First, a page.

Speaker 1 00:00:20 Thanks for listening to this mini episode to close out 2021 with just a bite. We know that while this time of year can often be joyful. It's also often complicated with mixed feelings, even in non pandemic years. So, you know, Sarah and I just want to start by saying as one of my favorite writers, Pulitzer prize, winning columnist and Ohioan, Connie Schultz has often said, we hope this holiday season lands gently for those that are struggling. We have all lost, loved ones this year, or know someone who has many of us are struggling with managing our mental and physical health far too many Ohioans remain close to a breaking point. As the pandemic continues to create uneven and unjust outcomes for marginalized people in communities, our healthcare workers are working through an enormous strain on their systems and on themselves and their families.
Speaker 2 00:01:23 You're right. We're all grieving in some way or another, to be honest, Jorie and I are grieving the delay or possible demise of the build back better act, which our listeners will recall includes historic measures to reduce childhood poverty and improve child nutrition and household stability. We will surely be working hard and watching closely as we begin a new year without the expanded advance child tax credit payments that most Ohio families have come to rely on to meet their needs. And we will not give up without a continued fight,
Speaker 1 00:02:04 No way not giving up. Definitely not losing hope, but certainly one of our coping mechanisms on our team of two is to seek out the joy when we can find it and where we can find it. So, you know, we thought rather than dwell any more on our last episode, this year on the decisions being made by the powerful few, we would spend the rest of our closing episode talking about our favorite holiday traditions to find some of that joy. Do you have a favorite one you want to share Sarah?
Speaker 2 00:02:35 Yeah, I mean, I have so many memories of the holiday season that I cherish all with the same thing in common spending time with family and friends every year, my mom gets my brother and I pajamas to wear on Christmas Eve. It's always fun to open them after dinner on Christmas Eve and wear them while we finish up some last minute wrapping or watch a movie together. Another one of my family's holiday traditions that I love so much is we all receive a new ornament to re represent our year. Every Christmas morning, we reflect on some of the high points of the year as we open our ornaments, which inevitably ends in everyone telling stories and joking around. When I reflect on these traditions, I know it's not the material items that represent them that matter, but all the laughs and memories that come with them.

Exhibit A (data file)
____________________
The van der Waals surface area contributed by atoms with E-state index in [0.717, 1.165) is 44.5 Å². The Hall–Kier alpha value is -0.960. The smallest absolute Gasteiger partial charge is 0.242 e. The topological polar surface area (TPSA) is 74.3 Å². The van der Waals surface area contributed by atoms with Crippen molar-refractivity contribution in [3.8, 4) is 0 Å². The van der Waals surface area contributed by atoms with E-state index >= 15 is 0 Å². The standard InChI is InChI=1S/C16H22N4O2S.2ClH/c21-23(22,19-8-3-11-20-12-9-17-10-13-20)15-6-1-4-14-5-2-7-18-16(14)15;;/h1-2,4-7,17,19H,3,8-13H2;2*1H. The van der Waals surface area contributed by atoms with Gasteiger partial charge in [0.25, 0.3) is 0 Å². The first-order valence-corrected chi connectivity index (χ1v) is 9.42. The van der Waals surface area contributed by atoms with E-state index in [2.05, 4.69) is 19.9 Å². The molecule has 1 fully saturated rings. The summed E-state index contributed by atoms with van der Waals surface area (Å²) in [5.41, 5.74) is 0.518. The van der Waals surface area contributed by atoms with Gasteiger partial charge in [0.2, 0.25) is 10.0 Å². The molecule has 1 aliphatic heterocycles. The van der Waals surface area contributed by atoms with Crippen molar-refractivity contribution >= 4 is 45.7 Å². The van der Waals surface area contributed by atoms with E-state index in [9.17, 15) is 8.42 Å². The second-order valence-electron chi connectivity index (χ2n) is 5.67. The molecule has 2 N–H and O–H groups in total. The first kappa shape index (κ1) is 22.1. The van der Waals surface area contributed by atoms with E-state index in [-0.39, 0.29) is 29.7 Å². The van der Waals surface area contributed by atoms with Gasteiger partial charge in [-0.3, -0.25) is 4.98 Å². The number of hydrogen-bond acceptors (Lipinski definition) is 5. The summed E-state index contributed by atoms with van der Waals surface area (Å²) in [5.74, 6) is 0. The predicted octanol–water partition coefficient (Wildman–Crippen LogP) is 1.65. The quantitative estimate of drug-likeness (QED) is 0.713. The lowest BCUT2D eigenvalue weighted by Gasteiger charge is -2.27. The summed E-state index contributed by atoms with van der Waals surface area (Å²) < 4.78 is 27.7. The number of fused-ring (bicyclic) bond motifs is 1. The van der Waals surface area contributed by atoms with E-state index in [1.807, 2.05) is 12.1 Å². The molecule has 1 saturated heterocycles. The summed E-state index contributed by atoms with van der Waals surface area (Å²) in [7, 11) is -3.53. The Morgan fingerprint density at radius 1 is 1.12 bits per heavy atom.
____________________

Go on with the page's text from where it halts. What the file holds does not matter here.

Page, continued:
Speaker 1 00:03:32 So, so we, I can picture you all in your pajamas and open your ornaments. I love that so much. You know, I have a three and a half year old at home and actually leading up to this year and this holiday season I've felt really anxious about putting traditions in place for him. Like what you're describing is so special and meaningful to you. And, you know, I've crowdsourced ideas from friends and colleagues and tried to stuff as much magic into the season as possible, for sure, but probably unsurprisingly to any caregivers, to small children who are listening. None of that's really necessary because he finds everything magical. And especially the simple things he loves hanging ornaments, just like you all singing carols and watching Christmas movies. But more than anything, he loves baking. He wakes up some mornings asking me to bake. So thanks to him this year. I discovered that gingerbread dough is actually really fun to work with and tastes pretty great with a cup of coffee too. But it's the memories that we are making that I think he loves. I slowed down with him when we're baking. I help him spend his whisker on the bowl, uh, count cups and tablespoons out as we make our treats. So I just feel incredibly blessed to get to see Christmas through his eyes.